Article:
In February, the WHO also released a case report form to harmonize data collection. The 11-page document includes hundreds of questions, covering pre-existing conditions, the course of the acute COVID-19 illness, vaccination status, the incidence of symptoms after acute COVID-19 illness and more. Consistency is critical for the comparability of long COVID study results, says Diaz. The WHO is working on releasing a streamlined core form as well.

There is also an urgent need for better quality data on the epidemiology of post-acute conditions. “The data are still fragmented, but I do think that there are efforts to coordinate and integrate them,” says Diaz.

Many of the earliest insights into long COVID were collected via online surveys, organized by patient advocacy groups. A small but growing set of studies have captured more data on the scope of the problem, but these analyses are still mostly based on small numbers of affected individuals. Larger, prospectively designed, observational studies — such as PHOSP-COVID, in 10,000 hospitalized patients, and LIINC, in 800 individuals with SARS-CoV-2 RNA positivity — are capturing longitudinal data from COVID-19 survivors. But a shortage of comparisons with matched control groups could yet be problematic.

“It's important not just to look at the symptoms in isolation, but actually to look at what are they over and above what one would expect for a patient of a given description,” cautions Shamil Haroon, a primary care specialist at the University of Birmingham and the co-lead investigator for the observational TLC study of long COVID in the UK. “Much of the literature does not have a control population, which is a real limitation. It makes it almost impossible to make any inferences about how the virus impacts an individual.”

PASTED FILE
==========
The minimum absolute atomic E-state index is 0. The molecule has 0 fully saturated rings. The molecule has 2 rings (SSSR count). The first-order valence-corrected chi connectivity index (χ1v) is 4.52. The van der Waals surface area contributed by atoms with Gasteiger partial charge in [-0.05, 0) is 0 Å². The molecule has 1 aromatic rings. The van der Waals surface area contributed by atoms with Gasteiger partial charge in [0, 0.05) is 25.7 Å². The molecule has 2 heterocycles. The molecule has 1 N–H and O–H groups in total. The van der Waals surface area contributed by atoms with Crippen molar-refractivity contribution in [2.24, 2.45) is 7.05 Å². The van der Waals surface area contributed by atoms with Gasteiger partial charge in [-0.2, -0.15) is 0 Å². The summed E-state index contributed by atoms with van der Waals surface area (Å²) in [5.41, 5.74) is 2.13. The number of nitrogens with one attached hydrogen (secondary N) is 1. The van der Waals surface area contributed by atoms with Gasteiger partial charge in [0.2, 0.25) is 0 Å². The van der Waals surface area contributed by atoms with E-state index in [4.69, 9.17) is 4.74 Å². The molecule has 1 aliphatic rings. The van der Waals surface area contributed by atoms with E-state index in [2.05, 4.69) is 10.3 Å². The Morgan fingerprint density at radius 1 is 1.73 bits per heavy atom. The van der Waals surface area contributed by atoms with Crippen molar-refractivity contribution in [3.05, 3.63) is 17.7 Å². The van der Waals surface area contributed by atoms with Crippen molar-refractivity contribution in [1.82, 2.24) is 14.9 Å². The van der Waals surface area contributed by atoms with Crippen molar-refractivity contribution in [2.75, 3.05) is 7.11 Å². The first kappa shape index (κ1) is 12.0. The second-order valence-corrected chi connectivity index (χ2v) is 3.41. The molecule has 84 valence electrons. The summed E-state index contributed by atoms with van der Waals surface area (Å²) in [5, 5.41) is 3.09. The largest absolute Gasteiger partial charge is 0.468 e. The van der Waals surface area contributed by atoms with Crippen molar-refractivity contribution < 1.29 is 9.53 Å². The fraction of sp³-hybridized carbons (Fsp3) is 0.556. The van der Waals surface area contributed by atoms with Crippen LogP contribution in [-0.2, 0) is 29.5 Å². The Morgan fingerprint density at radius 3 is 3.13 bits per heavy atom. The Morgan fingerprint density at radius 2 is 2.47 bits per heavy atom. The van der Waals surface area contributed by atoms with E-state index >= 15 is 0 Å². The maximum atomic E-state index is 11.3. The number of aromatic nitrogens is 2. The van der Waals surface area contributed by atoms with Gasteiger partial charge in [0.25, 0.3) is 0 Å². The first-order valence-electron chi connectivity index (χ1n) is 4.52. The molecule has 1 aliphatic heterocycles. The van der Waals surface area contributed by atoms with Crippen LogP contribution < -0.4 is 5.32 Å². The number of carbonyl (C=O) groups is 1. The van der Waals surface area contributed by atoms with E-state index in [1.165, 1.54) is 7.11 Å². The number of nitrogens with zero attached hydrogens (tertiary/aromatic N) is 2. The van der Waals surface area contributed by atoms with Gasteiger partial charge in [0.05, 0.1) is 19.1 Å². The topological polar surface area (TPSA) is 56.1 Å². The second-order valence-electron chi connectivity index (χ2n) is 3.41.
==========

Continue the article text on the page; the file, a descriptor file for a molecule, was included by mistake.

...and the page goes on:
The TLC study represents an effort to fill this knowledge gap. The study will enrol at least 2,000 non-hospitalized patients who have had long COVID symptoms for at least 12 weeks and a positive SARS-CoV-2 test. It will also enrol at least 500 matched controls who have not had a positive SARS-CoV-2 test or suspected COVID-19.

“What we need to do is compare long COVID patients to others who are similar in every other respect, other than that they haven't had COVID-19,” says Haroon. After all, the pandemic might have impacted health outcomes across the board, regardless of infection status. Increased stress and anxiety levels, reduced access to care for individuals with underlying health conditions, and other factors could all have taken a toll.

TLC study participants will use a digital platform — the Atom5 mobile phone app — to provide comprehensive self-reported details of their long COVID symptoms and quality of life. A subset of around 300 participants will also provide blood samples and biological data for researchers to assess.

Other cohort studies with non-infected control groups are also ongoing elsewhere, including in the USA and in Canada.

Data from these studies will be key to subcategorizing long COVID patients into different populations, notes Haroon. “We know that patients report a very wide range of symptoms, but do those symptoms actually cluster together in ways that are due to different underlying, common disease pathways?” he asks. Such insights will be vital for identifying the right patient population to enrol into any eventual clinical trials of a given intervention, he adds.

The first funding opportunities for the NIH’s expansive Post-Acute Sequelae of SARS-CoV-2 Infection (PASC) initiative are similarly aimed at addressing epidemiological issues. A call for ‘SARS-CoV-2 recovery cohort studies’, for example, will support rigorous and robust characterization of the prevalence, natural history and clinical spectrum of COVID-19, again with comparisons to appropriate control groups.

This is the right way forward, adds Horby. “Long COVID is likely a mixture of different things, in different people, for different reasons. You do need quite intensive cohort studies to tease these factors apart.”

Mechanisms make the medicine